CAGWAIT – February 14th or Valentines Day has been normally celebrated annually expressing ones’ love to each other. But ofcourse loving has no definite days to celebrate, it should be a day to day celebration. Most of couples, lovers, and families have their own version on how it is being expressed or celebrated. But one thing for sure, they will celebrate it in their own convenient version.

Cagwait beach can be so far included in your perfect place of celebration not just this Valentines Day but in all days you wanted to celebrate LOVE. You may choose your accomodation and suggests your own concept which perfectly convenient to you.  Treat your loved ones, special someone, even your families in this pristine beach of Cagwait.


Let us go back to history on how this Valentines Day started.

St. Valentine of Terni was martyred in 269 C.E. (or somewhere around then —it kind of depends on what martyrology you’re reading). According to legend, the Roman physician and priest was beaten, stoned, and beheaded for the crimes of marrying Christian couples … and possibly attempting to convert Emperor Claudius II.

Thanks to the marital angle of his story, Valentine became the patron saint of love, young people, and marriages (and also of plague, epilepsy, and beekeepers).

His February 14 feast day was established by Pope Gelasius I in 496 C.E. There’s disagreement amongst historians about whether the holiday was meant to replace the pagan fertility festival Lupercalia.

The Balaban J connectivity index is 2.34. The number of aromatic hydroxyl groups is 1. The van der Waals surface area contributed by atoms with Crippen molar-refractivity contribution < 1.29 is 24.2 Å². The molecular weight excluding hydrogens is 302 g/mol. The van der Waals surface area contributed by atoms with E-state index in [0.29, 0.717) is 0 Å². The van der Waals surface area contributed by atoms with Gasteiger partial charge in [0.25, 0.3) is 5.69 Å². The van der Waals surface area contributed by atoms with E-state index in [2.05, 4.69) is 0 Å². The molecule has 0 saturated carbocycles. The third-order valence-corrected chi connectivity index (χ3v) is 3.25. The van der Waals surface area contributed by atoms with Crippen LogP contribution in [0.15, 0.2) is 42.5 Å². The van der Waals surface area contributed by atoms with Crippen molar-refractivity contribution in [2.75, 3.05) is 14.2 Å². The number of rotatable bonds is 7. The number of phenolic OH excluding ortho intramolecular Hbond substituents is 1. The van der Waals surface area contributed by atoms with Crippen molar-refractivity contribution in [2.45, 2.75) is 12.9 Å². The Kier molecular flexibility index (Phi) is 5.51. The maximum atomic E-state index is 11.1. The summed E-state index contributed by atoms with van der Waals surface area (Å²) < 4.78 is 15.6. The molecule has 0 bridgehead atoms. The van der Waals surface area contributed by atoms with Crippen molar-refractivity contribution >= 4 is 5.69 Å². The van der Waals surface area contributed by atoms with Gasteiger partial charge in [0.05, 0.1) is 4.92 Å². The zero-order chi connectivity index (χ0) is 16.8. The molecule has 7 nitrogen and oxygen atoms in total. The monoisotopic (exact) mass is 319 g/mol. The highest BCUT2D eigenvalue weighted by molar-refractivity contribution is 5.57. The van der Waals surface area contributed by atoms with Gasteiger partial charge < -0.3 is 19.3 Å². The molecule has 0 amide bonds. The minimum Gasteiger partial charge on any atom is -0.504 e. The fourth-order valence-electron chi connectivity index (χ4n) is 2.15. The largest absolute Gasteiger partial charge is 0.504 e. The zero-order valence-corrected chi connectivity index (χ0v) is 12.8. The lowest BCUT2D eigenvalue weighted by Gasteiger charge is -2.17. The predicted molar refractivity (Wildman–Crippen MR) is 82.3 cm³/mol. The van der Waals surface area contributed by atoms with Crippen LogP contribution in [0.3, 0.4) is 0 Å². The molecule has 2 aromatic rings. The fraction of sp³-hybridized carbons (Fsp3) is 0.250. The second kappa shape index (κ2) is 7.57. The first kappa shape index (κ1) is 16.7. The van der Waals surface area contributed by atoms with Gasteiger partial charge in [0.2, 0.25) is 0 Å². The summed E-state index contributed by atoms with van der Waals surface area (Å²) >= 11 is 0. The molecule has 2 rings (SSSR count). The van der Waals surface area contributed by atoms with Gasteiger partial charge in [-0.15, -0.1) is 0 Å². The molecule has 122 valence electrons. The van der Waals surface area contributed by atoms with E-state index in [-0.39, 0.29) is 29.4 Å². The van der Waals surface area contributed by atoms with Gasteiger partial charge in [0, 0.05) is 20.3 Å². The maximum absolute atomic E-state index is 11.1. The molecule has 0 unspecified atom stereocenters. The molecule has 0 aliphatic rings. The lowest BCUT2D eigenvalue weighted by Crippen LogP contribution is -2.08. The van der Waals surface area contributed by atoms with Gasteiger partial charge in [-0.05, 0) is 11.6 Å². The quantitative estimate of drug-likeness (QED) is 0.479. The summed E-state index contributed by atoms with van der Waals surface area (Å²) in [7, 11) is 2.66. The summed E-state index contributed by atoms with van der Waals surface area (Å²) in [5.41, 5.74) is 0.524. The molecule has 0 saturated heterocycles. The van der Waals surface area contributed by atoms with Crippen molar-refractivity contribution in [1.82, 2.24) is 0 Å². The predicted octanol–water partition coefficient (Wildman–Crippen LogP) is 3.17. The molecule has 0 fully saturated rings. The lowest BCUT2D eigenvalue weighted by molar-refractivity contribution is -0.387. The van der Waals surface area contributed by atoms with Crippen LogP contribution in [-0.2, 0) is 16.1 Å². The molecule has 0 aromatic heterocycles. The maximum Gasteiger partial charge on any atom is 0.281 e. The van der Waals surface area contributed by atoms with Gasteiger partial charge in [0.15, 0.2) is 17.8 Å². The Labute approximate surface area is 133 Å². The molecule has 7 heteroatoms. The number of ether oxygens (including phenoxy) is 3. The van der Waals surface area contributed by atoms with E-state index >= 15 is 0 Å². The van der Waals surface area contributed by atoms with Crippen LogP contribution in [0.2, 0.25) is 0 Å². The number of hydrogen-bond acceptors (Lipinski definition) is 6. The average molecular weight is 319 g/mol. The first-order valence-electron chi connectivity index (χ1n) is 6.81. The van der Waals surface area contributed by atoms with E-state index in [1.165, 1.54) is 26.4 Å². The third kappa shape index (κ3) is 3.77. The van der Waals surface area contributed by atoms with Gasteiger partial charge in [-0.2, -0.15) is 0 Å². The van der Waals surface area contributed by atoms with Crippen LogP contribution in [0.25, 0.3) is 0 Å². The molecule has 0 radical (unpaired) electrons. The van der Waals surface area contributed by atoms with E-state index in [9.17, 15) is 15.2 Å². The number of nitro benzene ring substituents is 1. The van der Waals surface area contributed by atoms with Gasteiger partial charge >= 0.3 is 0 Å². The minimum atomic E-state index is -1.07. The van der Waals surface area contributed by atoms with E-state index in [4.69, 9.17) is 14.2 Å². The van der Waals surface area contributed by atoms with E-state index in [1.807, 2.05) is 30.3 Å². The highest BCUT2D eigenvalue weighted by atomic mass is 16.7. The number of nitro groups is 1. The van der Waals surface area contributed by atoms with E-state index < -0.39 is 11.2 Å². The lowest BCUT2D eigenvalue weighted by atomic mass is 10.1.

Either way, as time went on, more romantic connotations came to be associated with the saint. One legend has Valentine befriending (or falling in love with) the blind daughter of a judge (or his jailer — again, it depends). He supposedly wrote her secret letters signed “from your Valentine” and then restored her sight from beyond the grave.

As the cult of courtly love spread across Europe in the Middle Ages, an even more romantic light was cast upon mid-February.As the Folklore Society notes, Geoffrey Chaucer mentions Valentine’s Day and describes February as the time “when every fowl cometh there to chose his mate” (although the blog Got Medieval asserts that the poet didn’t invent Valentine’s Day and it was already likely associated with love by the time he referenced it).

So, we know how Valentine’s Day came to be seen as the most romantic day of the year. However, the truth is, we don’t know much about St. Valentine himself. There are eleven Valentines commemorated by the Catholic Church, and there were at least two other St. Valentines who lived around the time of St. Valentine of Terni. Because his origins are so obscure, he was actually removed from the General Roman Calendar by the Roman Catholic Church in 1969 (but he’s still technically considered a saint).